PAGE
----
Robert Downey Jr. is in trouble again. Los Angeles police took him into
custody this week for public intoxication, the latest arrest in a long
series of legal problems dating back to 1996 when he was charged with
heroin, cocaine and weapons possession.
While sympathy for the actor may be wearing thin -- his "Ally McBeal"
producer is said to be "furious" -- there remains profound hand-wringing
over what to do now. Should he be treated for his addiction? Should he go
to jail? Do we hold him accountable? And if so, how?
In her commentary on Robert Downey Jr. ("A Decision, Not a Disease,"
editorial page, April 27), Sally Satel demonstrates a cognitive dissonance
between the realities of drug abuse and the failure of the "war on drugs."
She correctly points out that Mr. Downey was making choices when he decided
to again use drugs, but she refuses to acknowledge that, whether she or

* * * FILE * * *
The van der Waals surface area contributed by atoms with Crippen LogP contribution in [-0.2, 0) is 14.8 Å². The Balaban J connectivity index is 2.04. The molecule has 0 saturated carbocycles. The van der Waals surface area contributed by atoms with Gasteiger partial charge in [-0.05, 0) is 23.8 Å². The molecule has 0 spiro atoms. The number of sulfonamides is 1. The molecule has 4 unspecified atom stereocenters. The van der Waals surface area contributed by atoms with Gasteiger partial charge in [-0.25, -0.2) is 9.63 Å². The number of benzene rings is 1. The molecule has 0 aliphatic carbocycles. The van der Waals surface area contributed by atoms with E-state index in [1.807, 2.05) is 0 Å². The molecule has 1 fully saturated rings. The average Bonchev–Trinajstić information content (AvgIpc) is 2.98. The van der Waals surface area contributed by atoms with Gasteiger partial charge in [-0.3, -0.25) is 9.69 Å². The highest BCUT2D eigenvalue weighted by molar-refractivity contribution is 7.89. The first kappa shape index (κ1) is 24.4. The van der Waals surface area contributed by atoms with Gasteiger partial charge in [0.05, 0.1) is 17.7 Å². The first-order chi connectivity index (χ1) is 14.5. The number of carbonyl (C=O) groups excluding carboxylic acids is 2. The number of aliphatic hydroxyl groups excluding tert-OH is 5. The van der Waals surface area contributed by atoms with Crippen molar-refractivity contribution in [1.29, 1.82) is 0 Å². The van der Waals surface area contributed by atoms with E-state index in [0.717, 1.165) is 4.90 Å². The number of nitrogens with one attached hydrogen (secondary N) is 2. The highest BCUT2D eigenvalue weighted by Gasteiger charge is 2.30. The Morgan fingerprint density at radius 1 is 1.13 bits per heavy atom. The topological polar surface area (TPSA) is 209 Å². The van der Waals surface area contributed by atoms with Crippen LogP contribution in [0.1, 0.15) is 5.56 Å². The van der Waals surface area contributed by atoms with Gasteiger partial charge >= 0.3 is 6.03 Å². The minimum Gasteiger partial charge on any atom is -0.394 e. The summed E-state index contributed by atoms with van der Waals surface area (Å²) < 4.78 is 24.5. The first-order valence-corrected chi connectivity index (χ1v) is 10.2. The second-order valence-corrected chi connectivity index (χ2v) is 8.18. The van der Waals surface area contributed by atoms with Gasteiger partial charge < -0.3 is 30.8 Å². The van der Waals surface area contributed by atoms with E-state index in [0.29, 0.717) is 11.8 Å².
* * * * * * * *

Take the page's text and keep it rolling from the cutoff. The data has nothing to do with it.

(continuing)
society like it or not, they are undeniably his choices to make.
The drug war is the worst, and most expensive, failure in U.S. history
precisely because much of the public, like Dr. Satel, refuses to
acknowledge that the unalienable rights endowed by our Creator, as outlined
in the Declaration of Independence, cannot ever be circumvented no matter
how much we wish we had the power to control the free will of another. This
is the very reason that prohibition of anything has never worked once in
all of recorded history. If someone wants something bad enough he or she
will get it -- something that is aptly demonstrated by the fact of rampant
drug use in virtually every prison in the country.